Red vs Blue vs AI

Crypto Lock Graphic from Shutterstock

One of the top stories in information security recently is the Russian hacking of the U.S. infrastructure. Critical parts of North American cyber systems are vulnerable to foreign hackers according to NPR (National Public Radio). This is all part of recent accusations coming from the White House. The Trump administration accused Russia of targeting the U.S. power grid.

The NPR reports “Since at least March 2016, Russian hackers attempted to infiltrate numerous sectors of American infrastructure including energy, nuclear, commercial facilities, water, aviation and manufacturing”, according to a Department of Homeland Security (DHS) report published on Thursday.

In truth, this is nothing new. The DHS has over the last decade been concerned with the growing lack of talent of disruptive technologists. This has pushed many in government security to consider AI (Artificial Intelligence) as the answer to their problems.

Participants at a U.S. Cyber Challenge boot camp

For example, the DHS is a major supporter of the U.S. Cyber Challenge event. The Cyber Challenge is a search to replace security experts with AI. In 2016 DEFCON announced a quest to build a smart computer system that finds, patches, and fixes bugs more efficiently than humans.

Dr Stephen Walker, Director of DARPA

DARPA has even reported this search is off to a good start with all the teams in DARPA’s Cyber Grand Challenge performing very well. The government now has AI for their Blue Team (defensive security).

What may have been missed however is that disruptive technologists (Red Team, Hackers), have already been using AI to assist with hacks for years now. In fact, this leads us to the verge of a new era in information security, that has yet to be named are addressed. In this new era, AI will be used against humans to attack and defend networks. This could lead to new systems in disruptive technology design to attack AI. This brings us to some useful information for the disruptive technologist.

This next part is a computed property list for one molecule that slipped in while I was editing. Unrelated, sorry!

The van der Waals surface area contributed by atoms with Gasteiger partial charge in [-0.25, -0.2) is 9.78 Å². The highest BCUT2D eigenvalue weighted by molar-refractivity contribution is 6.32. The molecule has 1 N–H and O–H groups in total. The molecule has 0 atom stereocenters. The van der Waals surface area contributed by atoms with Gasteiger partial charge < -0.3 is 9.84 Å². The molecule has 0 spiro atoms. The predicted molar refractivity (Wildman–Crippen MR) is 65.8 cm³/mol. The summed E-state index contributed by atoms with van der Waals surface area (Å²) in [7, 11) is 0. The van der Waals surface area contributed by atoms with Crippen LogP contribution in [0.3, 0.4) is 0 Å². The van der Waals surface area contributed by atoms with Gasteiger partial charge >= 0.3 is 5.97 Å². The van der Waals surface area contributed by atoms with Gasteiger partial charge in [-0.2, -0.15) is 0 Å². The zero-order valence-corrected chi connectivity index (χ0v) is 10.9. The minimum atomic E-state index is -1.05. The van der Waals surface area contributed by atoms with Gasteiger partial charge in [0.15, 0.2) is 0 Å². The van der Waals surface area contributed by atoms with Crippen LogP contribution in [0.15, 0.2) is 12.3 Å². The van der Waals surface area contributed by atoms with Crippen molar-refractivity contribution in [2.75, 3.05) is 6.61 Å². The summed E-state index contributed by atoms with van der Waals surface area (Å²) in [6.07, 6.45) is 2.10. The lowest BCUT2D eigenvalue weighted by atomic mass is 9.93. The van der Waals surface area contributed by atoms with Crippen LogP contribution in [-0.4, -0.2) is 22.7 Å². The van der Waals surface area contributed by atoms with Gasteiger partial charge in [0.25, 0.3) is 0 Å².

In November of 2017, a group of MIT students tricked an AI into thinking a turtle was a gun. The students used what is called an adversarial image. This specific picture is designed to confuse AI by misleading the pattern it uses to classify objects. This image is used as an overlay and is invisible to the naked eye.

This is important because this test proved that the AI can be consistently fooled and disrupted. This find is an ace card for a disruptive technologist who may have to take on AI in the future.


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